Tuesday, 11 February 2003
Modes of inter–annual variability of atmospheric moisture flux transport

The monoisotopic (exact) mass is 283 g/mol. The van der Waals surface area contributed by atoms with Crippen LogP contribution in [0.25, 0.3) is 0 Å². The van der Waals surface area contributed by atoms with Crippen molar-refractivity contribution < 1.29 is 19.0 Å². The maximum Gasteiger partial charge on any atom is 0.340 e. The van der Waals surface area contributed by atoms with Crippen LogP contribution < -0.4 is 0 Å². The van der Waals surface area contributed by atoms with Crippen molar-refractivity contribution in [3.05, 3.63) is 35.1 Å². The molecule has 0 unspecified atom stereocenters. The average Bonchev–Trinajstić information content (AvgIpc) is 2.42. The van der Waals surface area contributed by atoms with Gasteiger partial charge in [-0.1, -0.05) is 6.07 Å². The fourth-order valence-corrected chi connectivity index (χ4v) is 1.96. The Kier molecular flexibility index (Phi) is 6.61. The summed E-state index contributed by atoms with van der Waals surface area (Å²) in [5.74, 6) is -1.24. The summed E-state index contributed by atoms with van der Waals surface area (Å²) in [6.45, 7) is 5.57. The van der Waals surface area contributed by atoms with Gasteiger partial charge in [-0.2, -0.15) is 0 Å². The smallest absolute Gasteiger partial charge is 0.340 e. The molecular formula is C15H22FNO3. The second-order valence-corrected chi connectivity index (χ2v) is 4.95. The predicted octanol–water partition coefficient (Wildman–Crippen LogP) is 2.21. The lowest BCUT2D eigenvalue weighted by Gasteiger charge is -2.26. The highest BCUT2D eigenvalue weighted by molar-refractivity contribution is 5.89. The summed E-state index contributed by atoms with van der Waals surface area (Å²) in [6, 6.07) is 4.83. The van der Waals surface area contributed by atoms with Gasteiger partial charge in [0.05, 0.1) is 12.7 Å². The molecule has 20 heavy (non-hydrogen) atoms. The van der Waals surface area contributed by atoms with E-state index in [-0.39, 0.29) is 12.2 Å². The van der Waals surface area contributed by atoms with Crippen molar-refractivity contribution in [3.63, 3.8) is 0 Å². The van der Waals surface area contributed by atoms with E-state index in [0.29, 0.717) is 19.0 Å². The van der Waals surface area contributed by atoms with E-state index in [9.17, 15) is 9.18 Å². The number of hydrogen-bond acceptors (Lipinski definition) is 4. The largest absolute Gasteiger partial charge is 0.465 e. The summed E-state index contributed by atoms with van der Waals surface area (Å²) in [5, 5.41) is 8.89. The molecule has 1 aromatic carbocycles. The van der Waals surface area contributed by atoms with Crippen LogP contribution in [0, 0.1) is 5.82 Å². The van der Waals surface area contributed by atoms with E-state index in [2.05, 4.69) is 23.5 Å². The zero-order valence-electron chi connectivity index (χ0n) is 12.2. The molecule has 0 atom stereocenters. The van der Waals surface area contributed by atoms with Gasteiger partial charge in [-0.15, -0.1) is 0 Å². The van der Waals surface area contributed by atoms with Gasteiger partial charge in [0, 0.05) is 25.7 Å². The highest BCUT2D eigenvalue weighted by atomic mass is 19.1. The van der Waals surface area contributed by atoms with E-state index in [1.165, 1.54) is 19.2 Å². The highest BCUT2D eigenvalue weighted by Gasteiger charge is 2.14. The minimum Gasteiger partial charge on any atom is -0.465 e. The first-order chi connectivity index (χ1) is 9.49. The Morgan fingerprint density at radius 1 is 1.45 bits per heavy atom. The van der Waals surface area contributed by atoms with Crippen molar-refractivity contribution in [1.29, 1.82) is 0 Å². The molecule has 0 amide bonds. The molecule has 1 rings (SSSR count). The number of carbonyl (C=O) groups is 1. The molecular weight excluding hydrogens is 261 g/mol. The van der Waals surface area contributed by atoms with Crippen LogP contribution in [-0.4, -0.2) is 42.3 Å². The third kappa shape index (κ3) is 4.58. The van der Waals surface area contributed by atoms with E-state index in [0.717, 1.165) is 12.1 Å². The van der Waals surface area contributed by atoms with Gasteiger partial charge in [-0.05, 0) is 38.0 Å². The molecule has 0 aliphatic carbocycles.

Identifying the most important mechanisms of moisture transport in the atmosphere is an important step in understanding the interaction between the atmospheric and terrestrial branches of the hydrologic cycle. By analyzing the predominant modes of water vapor flux we will better understand how global patterns as well as local processes affect a region’s climate, weather, precipitation and water resources. The central hypothesis of this study is that large scale atmospheric circulation patterns as well as local recycling are the driving mechanisms for water vapor flux. The goal of this work is to obtain the dominant spatial modes of seasonal and monthly moisture flux in the atmosphere. In order to identify the transport modes, we first perform a vertical integration of the moisture flux in the atmosphere using the 52-year NCEP/NCAR ReanalysisI data. The integration is performed over the total atmospheric column (twenty-eight pressure levels) for seasonal and monthly averages. The deviations from the mean are also calculated and their relative contribution to the total moisture flux is evaluated. Because these eddy fluxes are responsible for 10 to 20% of the total flux, their importance cannot be overlooked. The moisture transported in the boundary layer is calculated separately in order to evaluate its contribution to the total amount of moisture flux. Rotated principal component analysis (RPCA), specifically verimax rotation, is then performed on the integrated average monthly and seasonal datasets. This analysis serves as a tool to identify the principal modes of variability in moisture flux magnitudes. The RPCA method was chosen as opposed to Principal Component Analysis (PCA) in order to obtain a more simple structure, and in this way simplify the interpretation of the modes. Flow patterns for positive (negative) phase of each mode may be obtained by averaging the anomalies for the years above (below) one standard deviation in that mode. In previous work, this methodology has proven to be useful as it highlights the relationships that can be found between the principal modes of moisture flux transport and the inter-annual precipitation and flow field variability. As a result from this study, we expect some of the principal modes of moisture flux to be driven by large-scale circulation patterns. We will be able to relate these modes to patterns of atmospheric variability that have been established in previous studies such as the Artic Oscillation (AO), North Atlantic Oscillation (NAO), Pacific North American Pattern (PNA) etc. Some modes, however, will not be generated by large-scale forcing. Local recycling, and memory from surface and subsurface storage of water, snow or ice are the driving forces behind these water vapor fluxes. The hydrology of a specific region is greatly influenced by the relative contribution of these two mechanisms of moisture transport. This research will provide further insight into the inter-annual variability of the hydrologic cycle, and has the potential to explain phenomena such as inter-annual lake level fluctuations. It will also attempt to determine the role of land surface and subsurface storage in regulating the inter-annual variability of the hydrologic cycle.